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We could get to 20 million metric tons of mismanaged plastic waste without capping production, but it’s like trying to get all the water out of the house without turning off the tap.

A lot of the plastic waste in the food system is packaging. Is there a specific policy solution that shows the most promise in that sector according to your model?

Packaging reuse on its own does not have a very large impact on mismanaged plastic waste, but packaging reuse with a minimum recycled content mandate would result in a staggering decrease [from 121.5 to 56.5 million metric tons] in mismanaged plastic waste.

This is saying, “OK, how can we extend the life of one plastic packaging to not just one use?” It’s saying, “Maybe we can get eight to 10 uses out of a plastic packaging and then send it for recycling.” And if you can do that, look at the effect you have. It’s quite staggering. It’s more than half in reduction as opposed to only reuse.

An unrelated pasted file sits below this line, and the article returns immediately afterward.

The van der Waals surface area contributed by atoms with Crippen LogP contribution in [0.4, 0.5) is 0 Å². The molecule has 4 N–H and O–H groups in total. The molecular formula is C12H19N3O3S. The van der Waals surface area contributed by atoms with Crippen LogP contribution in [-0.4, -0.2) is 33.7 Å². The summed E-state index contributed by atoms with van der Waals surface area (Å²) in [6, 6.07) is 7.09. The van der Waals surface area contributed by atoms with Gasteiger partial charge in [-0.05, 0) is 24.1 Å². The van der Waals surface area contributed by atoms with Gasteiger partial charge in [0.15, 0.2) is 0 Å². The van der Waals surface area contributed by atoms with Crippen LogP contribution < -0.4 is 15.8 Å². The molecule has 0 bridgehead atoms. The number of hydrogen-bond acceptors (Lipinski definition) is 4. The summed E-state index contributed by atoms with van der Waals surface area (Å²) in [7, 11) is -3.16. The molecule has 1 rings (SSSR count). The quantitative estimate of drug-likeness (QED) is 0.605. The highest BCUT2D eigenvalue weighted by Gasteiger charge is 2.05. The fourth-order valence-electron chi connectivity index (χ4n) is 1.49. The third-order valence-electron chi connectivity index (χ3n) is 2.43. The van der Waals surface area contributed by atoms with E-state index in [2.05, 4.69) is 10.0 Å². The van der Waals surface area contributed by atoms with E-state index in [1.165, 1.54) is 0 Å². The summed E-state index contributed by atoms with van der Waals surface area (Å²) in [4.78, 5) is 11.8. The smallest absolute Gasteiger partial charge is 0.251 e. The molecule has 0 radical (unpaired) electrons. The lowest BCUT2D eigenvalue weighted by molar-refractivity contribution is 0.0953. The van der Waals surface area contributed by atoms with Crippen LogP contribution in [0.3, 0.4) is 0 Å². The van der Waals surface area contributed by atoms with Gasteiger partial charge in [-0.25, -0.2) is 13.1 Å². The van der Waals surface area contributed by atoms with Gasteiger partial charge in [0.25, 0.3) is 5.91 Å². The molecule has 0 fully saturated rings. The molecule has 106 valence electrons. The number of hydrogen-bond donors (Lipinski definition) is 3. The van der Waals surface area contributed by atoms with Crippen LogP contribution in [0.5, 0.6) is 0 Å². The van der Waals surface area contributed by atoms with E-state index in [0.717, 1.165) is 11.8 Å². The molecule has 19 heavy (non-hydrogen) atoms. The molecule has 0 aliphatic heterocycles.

For example, if a very well-known coffee company that sells coffee everywhere in America would implement reuse and collect back the coffee cups and then send those for recycling after eight to 10 uses, potentially even 20 depending on the robustness of the plastic, then you would have a much bigger reduction.

This interview has been edited for length and clarity.

Lisa Held is Civil Eats’ senior staff reporter and contributing editor. Since 2015, she has reported on agriculture and the food system with an eye toward sustainability, equality, and health, and her stories have appeared in publications including The Guardian, The Washington Post, and Mother Jones. In the past, she covered health and wellness and was an editor at Well+Good. She is based in Baltimore and has a master's degree from Columbia University's School of Journalism. Read more >